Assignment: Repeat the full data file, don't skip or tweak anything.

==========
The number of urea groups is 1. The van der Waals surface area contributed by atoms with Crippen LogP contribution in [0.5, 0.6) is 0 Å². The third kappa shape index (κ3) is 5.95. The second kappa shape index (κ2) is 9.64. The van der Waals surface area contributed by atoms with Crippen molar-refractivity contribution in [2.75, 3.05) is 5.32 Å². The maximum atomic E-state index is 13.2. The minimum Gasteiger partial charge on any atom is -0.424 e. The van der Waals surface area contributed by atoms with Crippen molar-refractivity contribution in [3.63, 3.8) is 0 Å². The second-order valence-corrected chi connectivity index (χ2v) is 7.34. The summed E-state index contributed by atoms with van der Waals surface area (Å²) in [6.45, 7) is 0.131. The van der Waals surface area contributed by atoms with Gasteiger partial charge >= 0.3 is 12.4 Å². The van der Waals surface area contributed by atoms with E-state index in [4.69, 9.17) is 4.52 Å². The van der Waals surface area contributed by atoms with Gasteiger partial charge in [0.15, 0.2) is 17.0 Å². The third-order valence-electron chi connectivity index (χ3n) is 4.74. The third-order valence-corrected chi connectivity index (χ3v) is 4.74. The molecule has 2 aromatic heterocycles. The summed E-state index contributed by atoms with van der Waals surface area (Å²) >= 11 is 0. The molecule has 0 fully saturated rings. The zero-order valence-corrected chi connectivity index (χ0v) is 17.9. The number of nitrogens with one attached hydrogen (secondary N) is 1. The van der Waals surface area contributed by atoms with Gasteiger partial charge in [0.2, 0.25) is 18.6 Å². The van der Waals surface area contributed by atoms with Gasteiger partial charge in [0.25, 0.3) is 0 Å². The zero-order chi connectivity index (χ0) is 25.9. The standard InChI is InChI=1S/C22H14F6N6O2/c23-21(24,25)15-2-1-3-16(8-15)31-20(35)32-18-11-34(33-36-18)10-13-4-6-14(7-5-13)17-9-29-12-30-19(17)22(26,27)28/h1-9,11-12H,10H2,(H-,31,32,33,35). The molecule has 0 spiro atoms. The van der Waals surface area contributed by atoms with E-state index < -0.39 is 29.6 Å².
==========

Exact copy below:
The number of urea groups is 1. The van der Waals surface area contributed by atoms with Crippen LogP contribution in [0.5, 0.6) is 0 Å². The third kappa shape index (κ3) is 5.95. The second kappa shape index (κ2) is 9.64. The van der Waals surface area contributed by atoms with Crippen molar-refractivity contribution in [2.75, 3.05) is 5.32 Å². The maximum atomic E-state index is 13.2. The minimum Gasteiger partial charge on any atom is -0.424 e. The van der Waals surface area contributed by atoms with Crippen molar-refractivity contribution in [3.63, 3.8) is 0 Å². The second-order valence-corrected chi connectivity index (χ2v) is 7.34. The summed E-state index contributed by atoms with van der Waals surface area (Å²) in [6.45, 7) is 0.131. The van der Waals surface area contributed by atoms with Gasteiger partial charge >= 0.3 is 12.4 Å². The van der Waals surface area contributed by atoms with E-state index in [4.69, 9.17) is 4.52 Å². The van der Waals surface area contributed by atoms with Gasteiger partial charge in [0.15, 0.2) is 17.0 Å². The third-order valence-electron chi connectivity index (χ3n) is 4.74. The third-order valence-corrected chi connectivity index (χ3v) is 4.74. The molecule has 2 aromatic heterocycles. The summed E-state index contributed by atoms with van der Waals surface area (Å²) >= 11 is 0. The molecule has 0 fully saturated rings. The zero-order valence-corrected chi connectivity index (χ0v) is 17.9. The number of nitrogens with one attached hydrogen (secondary N) is 1. The van der Waals surface area contributed by atoms with Gasteiger partial charge in [0.2, 0.25) is 18.6 Å². The van der Waals surface area contributed by atoms with Gasteiger partial charge in [0.25, 0.3) is 0 Å². The zero-order chi connectivity index (χ0) is 25.9. The standard InChI is InChI=1S/C22H14F6N6O2/c23-21(24,25)15-2-1-3-16(8-15)31-20(35)32-18-11-34(33-36-18)10-13-4-6-14(7-5-13)17-9-29-12-30-19(17)22(26,27)28/h1-9,11-12H,10H2,(H-,31,32,33,35). The molecule has 0 spiro atoms. The van der Waals surface area contributed by atoms with E-state index < -0.39 is 29.6 Å².